We were costing this key customer time and money with poor DIFOT statistics target: 97%; actual: let s not go there We had not listened to this customer probably we had not even asked them (although they kept telling us loud and clear). DIFOT DIFOT DIFOT!

We thought they wanted the lowest price at all costs so we made sure we had the lowest prices in the market place prices which even the smallest backyard, low overhead/low quality producer could not meet and there was no way their machinery could match the volumes needed in the market place during peak seasonal demand.

To exacerbate the problem, we tried to meet tight and tough delivery time frames (particularly during the periods of high seasonal demand) and give them the best quality.

Many of our products were being priced on a marginal cost basis (for those non accountants, our prices were just above the variable cost of production: direct labour, materials & packaging). As you can guess, this is not smart business if you want to pay your overheads including freight to ship the product (and a wage for yourself as CEO).

Many of the better customers (read larger, less troublesome and more business-like ) wanted the best price for the product their customers were willing to buy from them, which was far different from the lowest price we had been giving them. F

or many of our products, our customers wanted a consistent quality (not necessarily the best quality), they wanted reliability in delivery (across all their national distribution centres) and they wanted reliability in stock levels during peak and low season months as well as reliable and good shelf life and, they did not want to be undercut by a smaller competitor who had managed to get a better price out of us!!!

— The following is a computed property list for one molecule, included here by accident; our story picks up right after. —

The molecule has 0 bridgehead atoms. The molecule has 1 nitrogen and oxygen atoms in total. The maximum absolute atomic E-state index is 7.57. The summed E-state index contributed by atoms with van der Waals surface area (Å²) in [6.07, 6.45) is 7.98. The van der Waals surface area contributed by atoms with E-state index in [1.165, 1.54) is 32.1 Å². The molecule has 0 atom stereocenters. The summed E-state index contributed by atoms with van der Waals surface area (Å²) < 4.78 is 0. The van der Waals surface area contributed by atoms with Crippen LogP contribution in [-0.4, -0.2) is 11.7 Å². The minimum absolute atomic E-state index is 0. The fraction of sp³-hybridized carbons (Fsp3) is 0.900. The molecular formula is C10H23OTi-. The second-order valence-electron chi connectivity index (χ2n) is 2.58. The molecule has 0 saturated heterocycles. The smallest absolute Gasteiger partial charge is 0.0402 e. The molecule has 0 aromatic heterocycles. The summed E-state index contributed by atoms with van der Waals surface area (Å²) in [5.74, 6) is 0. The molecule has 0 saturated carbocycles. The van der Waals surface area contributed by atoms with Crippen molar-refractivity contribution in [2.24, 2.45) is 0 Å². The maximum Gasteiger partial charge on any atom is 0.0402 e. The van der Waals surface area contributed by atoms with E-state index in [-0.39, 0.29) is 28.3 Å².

Our solution was to rebuild the business from the bottom up and find out what our key profitable customers really wanted and deliver it consistently.

Don t assume that your good customers want the lowest price, the highest quality and the best service levels. Yes, there were some customers who wanted the lowest price but not surprisingly, they were also amongst the most difficult to deal with.

What does this all mean? Every business is different. What was important in the mix of PQS for Sugar Co. might not be so important for another business (and it will probably change for Sugar Co. as more market intelligence comes to light).

But most importantly, understand the dynamics of PQS.

When appointed MD to Sugar Co., I spoke to every internal and external stakeholder (i.e. employees, management, customers, suppliers, financiers debt and equity, Unions, Government regulatory bodies in the Environmental, OH & S and Food Safety areas) who was willing to talk to me.

I needed to know what they thought we did right, what we could do better and how could they help us achieve these goals. And as our competitor knowledge was very low, I wanted feedback on the market place and the strategies our competitors were adopting. (People love being asked for their opinion!).

Not surprisingly, the hit list of good ideas was long and detailed. We quickly developed a turnaround strategy based upon sound commercial judgements. We also tested data, with consumer research, analysis of competitors products & ingredients all in an effort to make sure that what we were about to embark on was heading us in the roughly the right direction.